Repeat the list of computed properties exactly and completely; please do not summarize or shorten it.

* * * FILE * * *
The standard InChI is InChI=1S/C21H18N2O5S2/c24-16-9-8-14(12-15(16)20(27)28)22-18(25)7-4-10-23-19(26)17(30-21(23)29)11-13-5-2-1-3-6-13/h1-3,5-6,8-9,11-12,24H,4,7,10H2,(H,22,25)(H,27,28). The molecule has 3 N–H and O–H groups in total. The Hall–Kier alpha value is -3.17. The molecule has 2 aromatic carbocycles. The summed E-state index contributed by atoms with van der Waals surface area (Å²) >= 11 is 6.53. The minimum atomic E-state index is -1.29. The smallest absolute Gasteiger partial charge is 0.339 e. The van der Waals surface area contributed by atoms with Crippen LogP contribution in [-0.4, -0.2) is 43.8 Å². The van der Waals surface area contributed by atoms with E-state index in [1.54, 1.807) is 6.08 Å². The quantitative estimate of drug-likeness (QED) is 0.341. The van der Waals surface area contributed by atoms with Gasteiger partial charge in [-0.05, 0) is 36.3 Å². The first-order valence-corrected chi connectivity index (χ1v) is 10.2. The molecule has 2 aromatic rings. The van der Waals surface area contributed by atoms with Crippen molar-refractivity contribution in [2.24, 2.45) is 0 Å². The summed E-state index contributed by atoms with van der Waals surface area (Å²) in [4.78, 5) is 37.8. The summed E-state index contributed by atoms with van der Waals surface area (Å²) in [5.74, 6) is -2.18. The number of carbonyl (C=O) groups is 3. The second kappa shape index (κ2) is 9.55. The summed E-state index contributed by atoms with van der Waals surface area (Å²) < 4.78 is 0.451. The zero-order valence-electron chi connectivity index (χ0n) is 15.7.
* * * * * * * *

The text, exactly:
The standard InChI is InChI=1S/C21H18N2O5S2/c24-16-9-8-14(12-15(16)20(27)28)22-18(25)7-4-10-23-19(26)17(30-21(23)29)11-13-5-2-1-3-6-13/h1-3,5-6,8-9,11-12,24H,4,7,10H2,(H,22,25)(H,27,28). The molecule has 3 N–H and O–H groups in total. The Hall–Kier alpha value is -3.17. The molecule has 2 aromatic carbocycles. The summed E-state index contributed by atoms with van der Waals surface area (Å²) >= 11 is 6.53. The minimum atomic E-state index is -1.29. The smallest absolute Gasteiger partial charge is 0.339 e. The van der Waals surface area contributed by atoms with Crippen LogP contribution in [-0.4, -0.2) is 43.8 Å². The van der Waals surface area contributed by atoms with E-state index in [1.54, 1.807) is 6.08 Å². The quantitative estimate of drug-likeness (QED) is 0.341. The van der Waals surface area contributed by atoms with Gasteiger partial charge in [-0.05, 0) is 36.3 Å². The first-order valence-corrected chi connectivity index (χ1v) is 10.2. The molecule has 2 aromatic rings. The van der Waals surface area contributed by atoms with Crippen molar-refractivity contribution in [2.24, 2.45) is 0 Å². The summed E-state index contributed by atoms with van der Waals surface area (Å²) in [4.78, 5) is 37.8. The summed E-state index contributed by atoms with van der Waals surface area (Å²) in [5.74, 6) is -2.18. The number of carbonyl (C=O) groups is 3. The second kappa shape index (κ2) is 9.55. The summed E-state index contributed by atoms with van der Waals surface area (Å²) < 4.78 is 0.451. The zero-order valence-electron chi connectivity index (χ0n) is 15.7.